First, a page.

This was the overarching theme throughout distinguished lecturer Sonia Manzano’s keynote address at ASU’s 2018 E. James Holland University Symposium on American Values this fall.
Manzano, an author and best known as “Maria” from the award-winning children’s series “Sesame Street,” was one of the first Latina women cast on national television. In her keynote, “Latina/o Representation in the Media, Civil Rights and American Values,” Manzano reflected extensively about her time on “Sesame Street” and the impact she had by being one of the first Latina actresses on the show.
“Sesame Street began in 1969,” she said. “I came to the show in 1971, at a time when the country was starting to change. I was brought in with Emilio [Delgado] to represent Latino children.”
A native of South Bronx, New York, Manzano’s interest in show business began early. While she had an aptitude for it, she never really saw herself making it a career, instead using it as an avenue to get to college. Attributing her casting as Maria to some “good luck and timing,” Manzano was just 21 when she landed the part.
“I was a college student at Carnegie Mellon University in Pittsburgh,” she explained. “We were doing a show called ‘Godspell,’ and I came to do ‘Godspell’ fully expecting to go back to school, but then I got ‘Sesame Street.’ I always say the most important things happen to you when you really don’t expect it.”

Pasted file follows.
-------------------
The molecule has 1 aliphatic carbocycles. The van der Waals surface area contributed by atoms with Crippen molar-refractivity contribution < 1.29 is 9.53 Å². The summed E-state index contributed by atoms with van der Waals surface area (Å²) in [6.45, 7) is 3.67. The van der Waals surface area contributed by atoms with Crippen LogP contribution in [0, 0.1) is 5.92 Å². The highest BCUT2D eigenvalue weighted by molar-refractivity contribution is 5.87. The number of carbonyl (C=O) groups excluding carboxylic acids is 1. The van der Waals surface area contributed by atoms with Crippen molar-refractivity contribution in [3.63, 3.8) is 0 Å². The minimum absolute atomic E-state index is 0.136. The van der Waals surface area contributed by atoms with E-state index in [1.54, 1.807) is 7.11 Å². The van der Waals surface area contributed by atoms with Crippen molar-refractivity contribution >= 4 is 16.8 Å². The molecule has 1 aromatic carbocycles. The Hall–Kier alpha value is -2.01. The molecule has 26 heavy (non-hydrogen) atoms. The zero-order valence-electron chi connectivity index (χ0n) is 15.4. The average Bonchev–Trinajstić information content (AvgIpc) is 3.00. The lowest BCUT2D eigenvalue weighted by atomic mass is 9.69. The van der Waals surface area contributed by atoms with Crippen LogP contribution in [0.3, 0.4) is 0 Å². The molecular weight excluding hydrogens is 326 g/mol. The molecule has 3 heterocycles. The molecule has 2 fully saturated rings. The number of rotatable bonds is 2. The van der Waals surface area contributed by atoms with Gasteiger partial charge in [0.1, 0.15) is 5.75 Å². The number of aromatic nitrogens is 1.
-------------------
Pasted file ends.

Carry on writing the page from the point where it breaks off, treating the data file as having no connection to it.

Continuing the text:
And while she started out as an actress, it wasn’t long before Manzano wanted to be more involved with the show.
“I always say the most important things happen to you when you really don’t expect it.”
“After six years, I felt like I had contributed all I could as an actor,” she said. “Unless you’re a really big star, it’s the lowest level of power. I wanted to contribute more to ‘Sesame Street,’ so I started paying attention to what was going on behind the scenes.”
“Of course I read the scripts because I was acting,” she continued. “I took advantage of being in the environment and knowing the characters very well (her favorite is Oscar the Grouch), and started writing.”
Fifteen Emmys, several books and a Lifetime Achievement Award later, Manzano, now retired from “Sesame Street,” spends her time spreading her message around the country to various audiences. In addition to her keynote address at Angelo State, Manzano spoke with both campus and community guests at dinner events and receptions. She also had a private breakfast with students in the ASU Honors Program.
“I hope students have a sense of how they impact the world they’re going to inherit,” Manzano said. “They cannot be passive. They have to vote. They have to participate so they’re not blindsided when they’re 30.”
“I get a lot out of it because I like to hear other peoples’ points of view,” she continued. “It kind of opens up my mind and gives me new ideas for everything. It inspires me. It opens up my mind to see the world in a different way. That’s why I love to travel and share my ideas with people – it’s a two-way street.”